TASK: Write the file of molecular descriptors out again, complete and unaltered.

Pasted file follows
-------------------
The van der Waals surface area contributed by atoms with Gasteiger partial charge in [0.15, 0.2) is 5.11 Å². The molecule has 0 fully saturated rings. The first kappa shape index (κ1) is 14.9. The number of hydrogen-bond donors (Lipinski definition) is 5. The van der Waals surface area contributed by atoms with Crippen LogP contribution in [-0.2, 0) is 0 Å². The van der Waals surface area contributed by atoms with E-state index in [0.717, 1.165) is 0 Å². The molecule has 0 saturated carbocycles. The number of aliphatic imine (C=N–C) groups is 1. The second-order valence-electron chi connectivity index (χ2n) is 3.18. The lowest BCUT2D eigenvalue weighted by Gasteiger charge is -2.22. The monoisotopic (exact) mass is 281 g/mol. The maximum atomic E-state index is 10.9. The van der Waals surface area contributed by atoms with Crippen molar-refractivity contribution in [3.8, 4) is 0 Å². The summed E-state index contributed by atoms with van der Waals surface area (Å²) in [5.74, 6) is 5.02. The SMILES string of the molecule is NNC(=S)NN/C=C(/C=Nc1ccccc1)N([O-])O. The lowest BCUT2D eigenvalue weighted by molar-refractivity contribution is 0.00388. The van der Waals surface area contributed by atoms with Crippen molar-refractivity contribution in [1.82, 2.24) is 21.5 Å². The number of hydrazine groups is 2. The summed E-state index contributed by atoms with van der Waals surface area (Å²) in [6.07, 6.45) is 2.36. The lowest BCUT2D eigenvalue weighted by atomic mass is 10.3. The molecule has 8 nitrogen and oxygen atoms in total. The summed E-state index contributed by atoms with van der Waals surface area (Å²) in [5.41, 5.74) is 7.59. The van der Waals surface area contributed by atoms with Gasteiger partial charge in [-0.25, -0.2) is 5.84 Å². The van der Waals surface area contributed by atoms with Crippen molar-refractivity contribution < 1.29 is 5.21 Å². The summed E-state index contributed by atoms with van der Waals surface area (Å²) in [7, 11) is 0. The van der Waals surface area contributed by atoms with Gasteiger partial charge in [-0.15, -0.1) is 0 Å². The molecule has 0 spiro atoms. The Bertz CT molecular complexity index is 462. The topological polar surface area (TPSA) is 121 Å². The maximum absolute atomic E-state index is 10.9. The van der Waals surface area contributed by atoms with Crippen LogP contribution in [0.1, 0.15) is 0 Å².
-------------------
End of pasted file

The van der Waals surface area contributed by atoms with Gasteiger partial charge in [0.15, 0.2) is 5.11 Å². The molecule has 0 fully saturated rings. The first kappa shape index (κ1) is 14.9. The number of hydrogen-bond donors (Lipinski definition) is 5. The van der Waals surface area contributed by atoms with Crippen LogP contribution in [-0.2, 0) is 0 Å². The van der Waals surface area contributed by atoms with E-state index in [0.717, 1.165) is 0 Å². The molecule has 0 saturated carbocycles. The number of aliphatic imine (C=N–C) groups is 1. The second-order valence-electron chi connectivity index (χ2n) is 3.18. The lowest BCUT2D eigenvalue weighted by Gasteiger charge is -2.22. The monoisotopic (exact) mass is 281 g/mol. The maximum atomic E-state index is 10.9. The van der Waals surface area contributed by atoms with Crippen molar-refractivity contribution in [3.8, 4) is 0 Å². The summed E-state index contributed by atoms with van der Waals surface area (Å²) in [5.74, 6) is 5.02. The SMILES string of the molecule is NNC(=S)NN/C=C(/C=Nc1ccccc1)N([O-])O. The lowest BCUT2D eigenvalue weighted by molar-refractivity contribution is 0.00388. The van der Waals surface area contributed by atoms with Crippen molar-refractivity contribution in [1.82, 2.24) is 21.5 Å². The number of hydrazine groups is 2. The summed E-state index contributed by atoms with van der Waals surface area (Å²) in [6.07, 6.45) is 2.36. The lowest BCUT2D eigenvalue weighted by atomic mass is 10.3. The molecule has 8 nitrogen and oxygen atoms in total. The summed E-state index contributed by atoms with van der Waals surface area (Å²) in [5.41, 5.74) is 7.59. The van der Waals surface area contributed by atoms with Gasteiger partial charge in [-0.25, -0.2) is 5.84 Å². The van der Waals surface area contributed by atoms with Crippen molar-refractivity contribution < 1.29 is 5.21 Å². The summed E-state index contributed by atoms with van der Waals surface area (Å²) in [7, 11) is 0. The van der Waals surface area contributed by atoms with Gasteiger partial charge in [-0.15, -0.1) is 0 Å². The molecule has 0 spiro atoms. The Bertz CT molecular complexity index is 462. The topological polar surface area (TPSA) is 121 Å². The maximum absolute atomic E-state index is 10.9. The van der Waals surface area contributed by atoms with Crippen LogP contribution in [0.1, 0.15) is 0 Å².